June Gloom Hits Videogame Industry

The cloudy weather at E3 in Los Angeles last month should have been a sign of how videogame sales were faring.

A report released by the NPD Group found that total game sales from the retail channel, including hardware and software, totaled $1.03 billion, down 10 percent from June 2010.

All three sectors — hardware, software and accessories — recorded as well. Hardware was down nine percent, software was down 12 percent and accessories were down 11 percent.

The decreases were expected, since June can typically be slow as game developers wait to release big hit titles around the holiday period. Additionally, the makeup of the industry is changing.

The physical retail channel still generates the majority of industry sales, but there are a growing number of ways to play games, including mobile apps and downloadable content.

Earlier this week, the NPD Group reported that in the first quarter of the year, digital revenues totaled $1.85 billion.

In June, Take-Two Interactive had three of the top-selling games, including L.A. Noire in first place, Duke Nukem Forever in second and NBA 2K11 in seventh. Sony’s Infamous 2 placed third, and Disney’s LEGO Pirates of the Caribbean ranked fourth.  Nintendo’s Legend of Zelda placed fifth with 283,000 units sold.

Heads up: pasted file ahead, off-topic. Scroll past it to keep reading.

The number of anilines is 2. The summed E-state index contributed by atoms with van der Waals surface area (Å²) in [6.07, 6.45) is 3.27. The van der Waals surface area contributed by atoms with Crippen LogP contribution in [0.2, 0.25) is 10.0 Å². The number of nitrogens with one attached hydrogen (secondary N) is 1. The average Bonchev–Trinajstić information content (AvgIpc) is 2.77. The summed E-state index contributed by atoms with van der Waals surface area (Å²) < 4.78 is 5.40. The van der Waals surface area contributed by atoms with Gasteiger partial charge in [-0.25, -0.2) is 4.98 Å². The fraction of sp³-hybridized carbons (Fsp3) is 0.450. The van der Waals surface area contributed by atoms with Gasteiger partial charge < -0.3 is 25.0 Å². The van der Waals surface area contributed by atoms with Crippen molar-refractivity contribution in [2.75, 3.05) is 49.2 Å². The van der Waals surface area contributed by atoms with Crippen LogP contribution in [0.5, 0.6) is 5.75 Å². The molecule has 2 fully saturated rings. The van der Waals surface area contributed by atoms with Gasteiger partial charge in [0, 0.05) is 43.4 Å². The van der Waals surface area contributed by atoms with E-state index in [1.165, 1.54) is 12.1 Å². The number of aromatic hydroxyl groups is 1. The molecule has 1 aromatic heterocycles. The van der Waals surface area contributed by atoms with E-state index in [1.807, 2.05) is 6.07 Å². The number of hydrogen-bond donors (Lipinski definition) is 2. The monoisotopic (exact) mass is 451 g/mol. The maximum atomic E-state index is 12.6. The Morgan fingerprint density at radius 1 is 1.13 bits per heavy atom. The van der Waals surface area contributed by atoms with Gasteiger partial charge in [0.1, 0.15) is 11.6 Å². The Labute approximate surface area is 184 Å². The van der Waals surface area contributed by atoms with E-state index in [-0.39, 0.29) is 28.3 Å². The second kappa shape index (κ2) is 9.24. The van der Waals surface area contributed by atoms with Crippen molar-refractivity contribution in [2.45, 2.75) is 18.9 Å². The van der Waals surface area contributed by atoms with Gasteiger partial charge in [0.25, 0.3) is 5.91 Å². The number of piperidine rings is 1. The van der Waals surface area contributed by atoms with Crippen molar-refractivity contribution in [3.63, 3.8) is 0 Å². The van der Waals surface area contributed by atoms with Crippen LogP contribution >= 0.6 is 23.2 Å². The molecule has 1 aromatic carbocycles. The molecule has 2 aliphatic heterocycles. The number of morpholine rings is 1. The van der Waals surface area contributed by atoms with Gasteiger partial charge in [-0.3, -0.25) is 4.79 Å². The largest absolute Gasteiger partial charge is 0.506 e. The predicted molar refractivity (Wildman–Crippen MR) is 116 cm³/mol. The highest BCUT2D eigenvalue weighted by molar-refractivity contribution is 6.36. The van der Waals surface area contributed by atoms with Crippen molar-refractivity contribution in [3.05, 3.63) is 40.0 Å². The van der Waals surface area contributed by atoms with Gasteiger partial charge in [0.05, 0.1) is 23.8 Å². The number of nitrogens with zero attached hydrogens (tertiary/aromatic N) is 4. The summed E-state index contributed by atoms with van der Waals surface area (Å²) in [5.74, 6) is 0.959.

The Xbox 360 continues to be the best-selling console, selling more units in the U.S. than any other console for 12 of the past 13 months. In June it sold 507,000 units.

But it was the holiday season that Microsoft was most excited about in a statement issued to the press:

“The size of the Kinect games portfolio will triple by the end of the year and Xbox will bring new partnerships like UFC and Disney to the platform as well as blockbuster games, movies, music and TV together in one place. We expect Xbox 360 to maintain its lead and to be number one worldwide by the end of the year, selling more hardware units than PlayStation and Wii.”


Latest Video

View all videos »

Search »

There was a worry before I started this that I was going to burn every bridge I had. But I realize now that there are some bridges that are worth burning.

— Valleywag editor Sam Biddle